AFP Commissioner Reece Kershaw says 60 per cent of youth terror suspects charged with offences since July 2021

Hannah Cross
The Nightly
2 Min Read
The alarming statistics emerged in Budget Estimates on Friday evening from Australian Federal Police Commissioner Reece Kershaw.
The alarming statistics emerged in Budget Estimates on Friday evening from Australian Federal Police Commissioner Reece Kershaw. Credit: LUKAS COCH/AAPIMAGE

More than half of young people investigated by federal counter-terrorism police in the last three years have been charged with offences including building explosives and advocating or preparing for a terror attack.

The alarming statistics emerged in Budget Estimates on Friday evening from Australian Federal Police Commissioner Reece Kershaw.

Since July 2021, the AFP and its Joint Counter Terrorism Team partners have investigated 27 youths aged 17 or younger — the youngest being 12-years-old.

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More than 60 per cent of those — or at least 15 teens — have been charged with Commonwealth or State-based offences as a result.

Among the offences are teenagers accused of advocating for terrorism, possessing or distributing extremist material, being members of a terrorist organisation — even actively preparing for a terror offence or possessing, supplying or making explosives.

Mr Kershaw said those investigations were among a “number of challenging threats” drawing on AFP resources.

“These threats have the potential to impact on our social cohesion, the safety of our youth and our democracy, but we are confident that our operational strategies and dedicated members can continue to protect Australians and Australia’s interests,” he said.

The commissioner also said the AFP’s high caseload “reflects a highly-concerning trend of youth being radicalised online by other individuals they are engaging with, or through self-radicalisation”.

“We are concerned about the activity identified online, as well as what is happening in the real world, including violence in schools, such as planning possible attacks on students and teachers, and the production of explosives or possession or use of weapons,” Mr Kershaw said.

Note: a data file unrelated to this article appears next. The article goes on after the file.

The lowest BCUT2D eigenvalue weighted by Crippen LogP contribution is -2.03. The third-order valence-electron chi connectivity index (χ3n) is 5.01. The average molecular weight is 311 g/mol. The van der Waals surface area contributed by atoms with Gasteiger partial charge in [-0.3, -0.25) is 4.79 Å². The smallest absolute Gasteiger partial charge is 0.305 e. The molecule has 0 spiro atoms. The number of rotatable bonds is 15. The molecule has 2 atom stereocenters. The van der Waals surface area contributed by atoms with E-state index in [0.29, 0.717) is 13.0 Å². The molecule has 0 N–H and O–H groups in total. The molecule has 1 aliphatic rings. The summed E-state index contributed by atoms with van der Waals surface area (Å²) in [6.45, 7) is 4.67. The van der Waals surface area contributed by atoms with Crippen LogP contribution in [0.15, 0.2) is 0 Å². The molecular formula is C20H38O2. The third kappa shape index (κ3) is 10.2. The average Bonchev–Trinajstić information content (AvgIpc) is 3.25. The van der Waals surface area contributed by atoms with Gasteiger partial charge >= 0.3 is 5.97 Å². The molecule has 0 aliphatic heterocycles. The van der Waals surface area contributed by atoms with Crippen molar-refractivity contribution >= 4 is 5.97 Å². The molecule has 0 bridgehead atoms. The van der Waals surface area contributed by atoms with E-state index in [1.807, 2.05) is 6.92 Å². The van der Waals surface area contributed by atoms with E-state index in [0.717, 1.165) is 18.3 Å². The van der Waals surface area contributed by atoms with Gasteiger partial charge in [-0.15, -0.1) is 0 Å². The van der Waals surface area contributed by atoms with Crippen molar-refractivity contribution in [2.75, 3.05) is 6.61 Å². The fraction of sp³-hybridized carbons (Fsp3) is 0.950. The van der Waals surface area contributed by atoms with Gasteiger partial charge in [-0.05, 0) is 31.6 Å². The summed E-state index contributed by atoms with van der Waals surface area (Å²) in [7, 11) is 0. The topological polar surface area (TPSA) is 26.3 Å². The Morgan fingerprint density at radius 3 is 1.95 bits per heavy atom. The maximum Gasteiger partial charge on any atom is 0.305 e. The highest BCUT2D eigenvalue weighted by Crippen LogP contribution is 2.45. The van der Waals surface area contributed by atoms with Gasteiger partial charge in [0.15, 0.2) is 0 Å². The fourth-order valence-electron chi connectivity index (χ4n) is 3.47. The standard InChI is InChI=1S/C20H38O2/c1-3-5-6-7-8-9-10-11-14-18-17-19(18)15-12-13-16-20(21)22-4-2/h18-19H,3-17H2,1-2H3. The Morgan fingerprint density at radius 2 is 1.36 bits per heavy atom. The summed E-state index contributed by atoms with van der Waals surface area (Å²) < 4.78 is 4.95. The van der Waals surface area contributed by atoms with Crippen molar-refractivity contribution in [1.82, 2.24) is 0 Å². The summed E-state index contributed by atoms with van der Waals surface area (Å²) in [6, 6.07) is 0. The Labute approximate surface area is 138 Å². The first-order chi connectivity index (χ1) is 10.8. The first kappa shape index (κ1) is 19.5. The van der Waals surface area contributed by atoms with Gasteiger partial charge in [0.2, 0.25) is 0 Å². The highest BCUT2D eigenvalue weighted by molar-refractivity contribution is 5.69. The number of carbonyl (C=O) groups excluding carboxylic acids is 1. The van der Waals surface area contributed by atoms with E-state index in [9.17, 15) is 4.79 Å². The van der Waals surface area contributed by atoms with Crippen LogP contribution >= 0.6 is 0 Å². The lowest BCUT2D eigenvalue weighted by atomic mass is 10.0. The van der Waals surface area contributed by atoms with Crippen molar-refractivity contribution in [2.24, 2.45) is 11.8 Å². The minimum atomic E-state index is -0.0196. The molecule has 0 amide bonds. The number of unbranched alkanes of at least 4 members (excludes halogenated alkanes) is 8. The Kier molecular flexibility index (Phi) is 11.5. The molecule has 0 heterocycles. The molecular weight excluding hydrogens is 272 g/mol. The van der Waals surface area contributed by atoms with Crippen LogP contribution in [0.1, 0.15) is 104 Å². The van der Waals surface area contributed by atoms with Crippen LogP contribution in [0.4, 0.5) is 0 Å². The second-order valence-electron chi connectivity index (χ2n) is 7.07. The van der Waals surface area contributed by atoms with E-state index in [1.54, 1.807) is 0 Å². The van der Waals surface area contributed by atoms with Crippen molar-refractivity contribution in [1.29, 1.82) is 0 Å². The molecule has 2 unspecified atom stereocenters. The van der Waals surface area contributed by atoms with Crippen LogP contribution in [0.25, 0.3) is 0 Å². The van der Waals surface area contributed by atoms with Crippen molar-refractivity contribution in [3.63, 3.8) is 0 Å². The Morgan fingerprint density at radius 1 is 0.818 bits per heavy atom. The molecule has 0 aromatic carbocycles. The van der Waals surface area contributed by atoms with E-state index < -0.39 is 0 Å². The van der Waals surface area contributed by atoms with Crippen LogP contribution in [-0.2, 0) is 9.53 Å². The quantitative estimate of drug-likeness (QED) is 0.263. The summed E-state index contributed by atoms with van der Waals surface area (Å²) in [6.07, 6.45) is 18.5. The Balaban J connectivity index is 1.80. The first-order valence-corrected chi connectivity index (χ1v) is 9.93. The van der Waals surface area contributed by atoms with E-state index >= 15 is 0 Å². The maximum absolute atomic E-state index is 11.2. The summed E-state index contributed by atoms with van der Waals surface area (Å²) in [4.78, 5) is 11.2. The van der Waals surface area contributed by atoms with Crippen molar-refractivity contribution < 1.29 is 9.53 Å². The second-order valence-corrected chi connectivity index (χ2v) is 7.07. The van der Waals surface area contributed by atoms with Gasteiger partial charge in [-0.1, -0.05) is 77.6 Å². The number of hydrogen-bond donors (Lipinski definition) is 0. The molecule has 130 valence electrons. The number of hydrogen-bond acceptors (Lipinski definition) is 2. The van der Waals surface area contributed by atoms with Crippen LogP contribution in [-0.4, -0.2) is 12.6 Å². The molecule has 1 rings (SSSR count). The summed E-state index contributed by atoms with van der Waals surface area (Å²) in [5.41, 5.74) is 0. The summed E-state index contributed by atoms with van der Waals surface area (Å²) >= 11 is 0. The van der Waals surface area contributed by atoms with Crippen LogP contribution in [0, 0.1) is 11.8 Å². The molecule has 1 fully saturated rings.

“When possible, and where there is no immediate threat to the community, the AFP prioritises early intervention and disruption strategies ahead of prosecuting young people.”

But the Federal Government’s Countering Violent Extremism initiatives face funding uncertainty beyond 2024-25 after Budget papers revealed there was no funding allocated to the programs — one of which targets young people and adults at risk of radicalisation — beyond the 2024-25 financial year.

It comes just weeks after a 16-year-old boy, who police say had been radicalised online, was fatally shot by officers in a Bunnings carpark in Willetton on May 4 after he had stabbed a man and lunged at police officers with a knife.

Following the incident it was revealed the teen had been known to police for two years after being identified as at-risk of radicalisation, and subsequently enrolled in a deradicalisation program.

Another alleged terror plot by a teenager saw Bishop Mar Mari Emmanuel of the Christ The Good Shepherd Church stabbed in Sydney on April 15. Six teens aged between 14 and 17 are now facing terror offences.

“It is in everyone’s interests, including the AFP’s interests, that early intervention is prioritised,” Mr Kershaw said.

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